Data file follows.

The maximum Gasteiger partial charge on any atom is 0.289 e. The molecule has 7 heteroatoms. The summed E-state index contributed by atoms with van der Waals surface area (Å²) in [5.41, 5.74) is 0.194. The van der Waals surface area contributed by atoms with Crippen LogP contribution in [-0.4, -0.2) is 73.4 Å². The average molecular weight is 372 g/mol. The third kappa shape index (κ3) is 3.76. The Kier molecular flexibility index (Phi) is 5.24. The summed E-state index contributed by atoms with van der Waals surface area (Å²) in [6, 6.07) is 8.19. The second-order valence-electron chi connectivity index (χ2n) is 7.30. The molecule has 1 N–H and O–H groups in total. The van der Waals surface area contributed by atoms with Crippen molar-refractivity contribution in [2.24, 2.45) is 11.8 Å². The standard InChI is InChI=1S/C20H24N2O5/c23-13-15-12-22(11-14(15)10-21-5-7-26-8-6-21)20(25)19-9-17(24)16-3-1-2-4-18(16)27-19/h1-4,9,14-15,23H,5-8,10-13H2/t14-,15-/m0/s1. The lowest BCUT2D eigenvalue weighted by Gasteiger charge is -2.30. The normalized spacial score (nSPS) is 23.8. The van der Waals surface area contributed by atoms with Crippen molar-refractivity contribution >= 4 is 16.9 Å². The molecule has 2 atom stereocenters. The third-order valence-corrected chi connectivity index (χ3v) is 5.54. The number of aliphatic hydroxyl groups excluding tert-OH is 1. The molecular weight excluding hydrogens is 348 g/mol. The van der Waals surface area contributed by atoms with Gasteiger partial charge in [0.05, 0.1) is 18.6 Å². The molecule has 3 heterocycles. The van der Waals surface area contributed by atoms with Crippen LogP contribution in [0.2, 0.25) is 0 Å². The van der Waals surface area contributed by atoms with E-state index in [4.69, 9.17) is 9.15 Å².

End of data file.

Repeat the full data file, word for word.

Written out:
The maximum Gasteiger partial charge on any atom is 0.289 e. The molecule has 7 heteroatoms. The summed E-state index contributed by atoms with van der Waals surface area (Å²) in [5.41, 5.74) is 0.194. The van der Waals surface area contributed by atoms with Crippen LogP contribution in [-0.4, -0.2) is 73.4 Å². The average molecular weight is 372 g/mol. The third kappa shape index (κ3) is 3.76. The Kier molecular flexibility index (Phi) is 5.24. The summed E-state index contributed by atoms with van der Waals surface area (Å²) in [6, 6.07) is 8.19. The second-order valence-electron chi connectivity index (χ2n) is 7.30. The molecule has 1 N–H and O–H groups in total. The van der Waals surface area contributed by atoms with Crippen molar-refractivity contribution in [2.24, 2.45) is 11.8 Å². The standard InChI is InChI=1S/C20H24N2O5/c23-13-15-12-22(11-14(15)10-21-5-7-26-8-6-21)20(25)19-9-17(24)16-3-1-2-4-18(16)27-19/h1-4,9,14-15,23H,5-8,10-13H2/t14-,15-/m0/s1. The lowest BCUT2D eigenvalue weighted by Gasteiger charge is -2.30. The normalized spacial score (nSPS) is 23.8. The van der Waals surface area contributed by atoms with Crippen molar-refractivity contribution >= 4 is 16.9 Å². The molecule has 2 atom stereocenters. The third-order valence-corrected chi connectivity index (χ3v) is 5.54. The number of aliphatic hydroxyl groups excluding tert-OH is 1. The molecular weight excluding hydrogens is 348 g/mol. The van der Waals surface area contributed by atoms with Gasteiger partial charge in [0.05, 0.1) is 18.6 Å². The molecule has 3 heterocycles. The van der Waals surface area contributed by atoms with Crippen LogP contribution in [0.2, 0.25) is 0 Å². The van der Waals surface area contributed by atoms with E-state index in [4.69, 9.17) is 9.15 Å².